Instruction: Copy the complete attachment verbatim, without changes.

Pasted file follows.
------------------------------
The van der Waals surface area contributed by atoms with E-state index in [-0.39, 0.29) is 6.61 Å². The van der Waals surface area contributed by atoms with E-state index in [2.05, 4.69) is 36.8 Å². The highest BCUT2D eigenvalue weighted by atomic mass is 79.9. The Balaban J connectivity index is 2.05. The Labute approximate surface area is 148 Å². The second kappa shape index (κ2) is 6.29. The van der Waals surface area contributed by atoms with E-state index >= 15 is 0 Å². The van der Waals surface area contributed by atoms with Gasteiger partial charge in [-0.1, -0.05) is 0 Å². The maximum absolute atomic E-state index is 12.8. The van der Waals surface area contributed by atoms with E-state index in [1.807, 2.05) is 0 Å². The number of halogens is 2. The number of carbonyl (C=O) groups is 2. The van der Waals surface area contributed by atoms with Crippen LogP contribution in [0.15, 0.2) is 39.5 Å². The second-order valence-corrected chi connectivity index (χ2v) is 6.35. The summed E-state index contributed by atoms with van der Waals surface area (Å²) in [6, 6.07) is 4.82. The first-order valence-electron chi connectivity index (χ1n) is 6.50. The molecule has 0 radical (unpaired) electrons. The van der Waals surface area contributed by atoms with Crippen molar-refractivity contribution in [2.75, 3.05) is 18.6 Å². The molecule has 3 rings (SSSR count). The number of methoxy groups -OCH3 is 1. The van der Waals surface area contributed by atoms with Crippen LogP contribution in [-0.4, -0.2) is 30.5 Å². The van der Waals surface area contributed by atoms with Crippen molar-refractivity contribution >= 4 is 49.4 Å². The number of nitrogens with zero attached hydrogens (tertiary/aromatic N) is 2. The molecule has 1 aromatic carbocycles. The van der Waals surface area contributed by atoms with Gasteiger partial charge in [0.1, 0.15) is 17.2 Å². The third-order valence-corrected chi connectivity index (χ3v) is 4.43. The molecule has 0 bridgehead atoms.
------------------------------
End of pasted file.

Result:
The van der Waals surface area contributed by atoms with E-state index in [-0.39, 0.29) is 6.61 Å². The van der Waals surface area contributed by atoms with E-state index in [2.05, 4.69) is 36.8 Å². The highest BCUT2D eigenvalue weighted by atomic mass is 79.9. The Balaban J connectivity index is 2.05. The Labute approximate surface area is 148 Å². The second kappa shape index (κ2) is 6.29. The van der Waals surface area contributed by atoms with E-state index >= 15 is 0 Å². The van der Waals surface area contributed by atoms with Gasteiger partial charge in [-0.1, -0.05) is 0 Å². The maximum absolute atomic E-state index is 12.8. The van der Waals surface area contributed by atoms with E-state index in [1.807, 2.05) is 0 Å². The number of halogens is 2. The number of carbonyl (C=O) groups is 2. The van der Waals surface area contributed by atoms with Crippen LogP contribution in [0.15, 0.2) is 39.5 Å². The second-order valence-corrected chi connectivity index (χ2v) is 6.35. The summed E-state index contributed by atoms with van der Waals surface area (Å²) in [6, 6.07) is 4.82. The first-order valence-electron chi connectivity index (χ1n) is 6.50. The molecule has 0 radical (unpaired) electrons. The van der Waals surface area contributed by atoms with Crippen molar-refractivity contribution in [2.75, 3.05) is 18.6 Å². The molecule has 3 rings (SSSR count). The number of methoxy groups -OCH3 is 1. The van der Waals surface area contributed by atoms with Crippen LogP contribution in [-0.4, -0.2) is 30.5 Å². The van der Waals surface area contributed by atoms with Crippen molar-refractivity contribution >= 4 is 49.4 Å². The number of nitrogens with zero attached hydrogens (tertiary/aromatic N) is 2. The molecule has 1 aromatic carbocycles. The van der Waals surface area contributed by atoms with Gasteiger partial charge in [0.1, 0.15) is 17.2 Å². The third-order valence-corrected chi connectivity index (χ3v) is 4.43. The molecule has 0 bridgehead atoms.